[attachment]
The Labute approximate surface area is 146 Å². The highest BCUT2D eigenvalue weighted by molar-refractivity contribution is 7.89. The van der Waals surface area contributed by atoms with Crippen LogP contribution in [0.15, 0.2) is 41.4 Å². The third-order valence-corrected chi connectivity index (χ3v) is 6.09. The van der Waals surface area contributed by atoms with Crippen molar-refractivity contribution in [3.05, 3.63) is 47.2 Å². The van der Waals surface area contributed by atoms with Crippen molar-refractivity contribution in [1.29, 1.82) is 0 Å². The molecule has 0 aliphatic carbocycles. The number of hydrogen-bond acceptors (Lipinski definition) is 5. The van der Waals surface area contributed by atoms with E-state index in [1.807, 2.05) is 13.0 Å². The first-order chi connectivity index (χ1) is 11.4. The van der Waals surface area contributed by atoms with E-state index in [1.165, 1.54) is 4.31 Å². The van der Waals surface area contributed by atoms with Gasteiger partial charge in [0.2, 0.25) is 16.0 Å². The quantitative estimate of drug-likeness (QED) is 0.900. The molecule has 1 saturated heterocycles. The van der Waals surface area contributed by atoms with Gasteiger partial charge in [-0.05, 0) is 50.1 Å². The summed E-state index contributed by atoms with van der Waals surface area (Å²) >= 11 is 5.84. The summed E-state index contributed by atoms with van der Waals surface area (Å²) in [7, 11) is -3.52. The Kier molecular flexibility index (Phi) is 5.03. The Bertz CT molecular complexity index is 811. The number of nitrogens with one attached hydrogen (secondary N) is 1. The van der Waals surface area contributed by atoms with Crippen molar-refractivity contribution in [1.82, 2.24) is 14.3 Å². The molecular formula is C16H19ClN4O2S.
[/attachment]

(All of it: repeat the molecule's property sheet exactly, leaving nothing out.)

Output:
The Labute approximate surface area is 146 Å². The highest BCUT2D eigenvalue weighted by molar-refractivity contribution is 7.89. The van der Waals surface area contributed by atoms with Crippen LogP contribution in [0.15, 0.2) is 41.4 Å². The third-order valence-corrected chi connectivity index (χ3v) is 6.09. The van der Waals surface area contributed by atoms with Crippen molar-refractivity contribution in [3.05, 3.63) is 47.2 Å². The van der Waals surface area contributed by atoms with Crippen molar-refractivity contribution in [1.29, 1.82) is 0 Å². The molecule has 0 aliphatic carbocycles. The number of hydrogen-bond acceptors (Lipinski definition) is 5. The van der Waals surface area contributed by atoms with E-state index in [1.807, 2.05) is 13.0 Å². The first-order chi connectivity index (χ1) is 11.4. The van der Waals surface area contributed by atoms with E-state index in [1.165, 1.54) is 4.31 Å². The van der Waals surface area contributed by atoms with Gasteiger partial charge in [0.2, 0.25) is 16.0 Å². The quantitative estimate of drug-likeness (QED) is 0.900. The molecule has 1 saturated heterocycles. The van der Waals surface area contributed by atoms with Gasteiger partial charge in [-0.05, 0) is 50.1 Å². The summed E-state index contributed by atoms with van der Waals surface area (Å²) >= 11 is 5.84. The summed E-state index contributed by atoms with van der Waals surface area (Å²) in [7, 11) is -3.52. The Kier molecular flexibility index (Phi) is 5.03. The Bertz CT molecular complexity index is 811. The number of nitrogens with one attached hydrogen (secondary N) is 1. The van der Waals surface area contributed by atoms with Crippen molar-refractivity contribution in [1.82, 2.24) is 14.3 Å². The molecular formula is C16H19ClN4O2S.